Psychological distress among re-education through labour camp detainees in Guangxi Autonomous Region, China

Lorraine Yap, Shu Su, Lei Zhang, Wei Liu, Yi Chen, Zunyou Wu, Jianghong Li, Handan Wand, Basil Donovan, Tony Butler

Research output: Contribution to journalArticleResearchpeer-review


Background: There is currently no information about the prevalence of, and factors contributing to psychological distress experienced by re-education through labour camp detainees in China. Methods: A cross-sectional face-to-face survey was conducted in three labour camps in Guangxi, China. The questionnaire covered socio-demographic characteristics; sexually transmissible infections (STIs); drug use; psychological distress (K-10); and health service usage and access inside the labour camps. K-10 scores were categorised as ≤30 (low to moderate distress) and  >30 or more (highly distressed). Univariate and multivariate logistic regression models identified factors independently associated with high K-10 scores for men and women separately. Results: In total, 755 detainees, 576 (76%) men and 179 (24%) women, participated in the health survey. The study found 11.6% men versus 11.2% women detainees experienced high psychological distress, but no significant gender differences were observed (p> 0.05). Multivariate logistic regression showed that multiple physical health problems were significantly associated with high psychological distress among men. Conclusion: Drug treatment and forensic mental health services need to be established in detention centres in China to treat more than 10% of detainees with drug use and mental health disorders.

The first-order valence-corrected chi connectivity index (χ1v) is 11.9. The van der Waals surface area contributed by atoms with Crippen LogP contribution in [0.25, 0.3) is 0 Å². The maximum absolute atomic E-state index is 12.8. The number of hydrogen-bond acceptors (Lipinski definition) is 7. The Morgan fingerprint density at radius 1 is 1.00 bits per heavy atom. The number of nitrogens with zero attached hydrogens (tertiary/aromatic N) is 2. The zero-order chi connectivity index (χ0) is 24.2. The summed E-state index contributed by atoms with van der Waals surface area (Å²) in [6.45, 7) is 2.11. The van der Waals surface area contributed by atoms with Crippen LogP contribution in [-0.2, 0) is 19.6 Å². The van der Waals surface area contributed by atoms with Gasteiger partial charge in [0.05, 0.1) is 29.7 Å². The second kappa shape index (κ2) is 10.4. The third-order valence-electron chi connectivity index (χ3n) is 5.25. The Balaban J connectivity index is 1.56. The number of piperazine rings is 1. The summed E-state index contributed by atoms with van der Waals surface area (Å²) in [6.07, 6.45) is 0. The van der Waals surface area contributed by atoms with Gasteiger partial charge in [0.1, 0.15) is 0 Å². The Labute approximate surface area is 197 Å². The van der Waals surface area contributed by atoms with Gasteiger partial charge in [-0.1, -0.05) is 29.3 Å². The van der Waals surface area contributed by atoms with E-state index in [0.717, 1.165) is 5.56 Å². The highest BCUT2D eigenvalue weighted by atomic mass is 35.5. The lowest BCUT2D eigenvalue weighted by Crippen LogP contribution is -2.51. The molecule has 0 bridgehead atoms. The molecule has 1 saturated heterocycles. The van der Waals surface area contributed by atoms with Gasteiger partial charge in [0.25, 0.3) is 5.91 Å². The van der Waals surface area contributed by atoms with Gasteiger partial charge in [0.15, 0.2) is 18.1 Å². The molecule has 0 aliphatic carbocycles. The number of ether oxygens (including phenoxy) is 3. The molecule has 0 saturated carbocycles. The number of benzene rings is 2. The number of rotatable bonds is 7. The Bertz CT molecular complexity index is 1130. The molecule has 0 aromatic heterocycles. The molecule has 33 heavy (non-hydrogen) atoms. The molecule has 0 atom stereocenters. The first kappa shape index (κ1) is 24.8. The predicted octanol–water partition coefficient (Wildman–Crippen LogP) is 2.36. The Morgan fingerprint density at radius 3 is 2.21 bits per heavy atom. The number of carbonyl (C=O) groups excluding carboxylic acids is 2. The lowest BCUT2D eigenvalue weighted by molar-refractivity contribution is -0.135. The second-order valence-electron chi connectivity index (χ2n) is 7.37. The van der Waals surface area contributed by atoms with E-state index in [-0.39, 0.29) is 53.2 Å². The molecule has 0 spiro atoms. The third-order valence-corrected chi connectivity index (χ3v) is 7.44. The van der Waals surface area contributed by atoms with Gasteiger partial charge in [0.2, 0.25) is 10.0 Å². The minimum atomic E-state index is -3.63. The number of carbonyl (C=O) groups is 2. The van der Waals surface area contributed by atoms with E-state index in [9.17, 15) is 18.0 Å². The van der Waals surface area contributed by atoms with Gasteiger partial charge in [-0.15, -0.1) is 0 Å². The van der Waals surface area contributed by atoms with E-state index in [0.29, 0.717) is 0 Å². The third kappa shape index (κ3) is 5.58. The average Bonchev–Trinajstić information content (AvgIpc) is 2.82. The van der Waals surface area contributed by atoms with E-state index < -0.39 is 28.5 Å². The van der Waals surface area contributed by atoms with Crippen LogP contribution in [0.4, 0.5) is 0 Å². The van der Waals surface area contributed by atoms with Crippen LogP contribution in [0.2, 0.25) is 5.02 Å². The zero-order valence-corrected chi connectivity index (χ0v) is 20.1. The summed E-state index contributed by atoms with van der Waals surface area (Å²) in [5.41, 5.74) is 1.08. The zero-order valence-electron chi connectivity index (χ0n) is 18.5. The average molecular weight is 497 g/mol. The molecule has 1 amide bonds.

Original languageEnglish
Pages (from-to)57-65
Number of pages9
JournalJournal of Mental Health
Issue number1
Publication statusPublished - 2017


  • China
  • K-10
  • labour camps
  • prisoners
  • psychological distress

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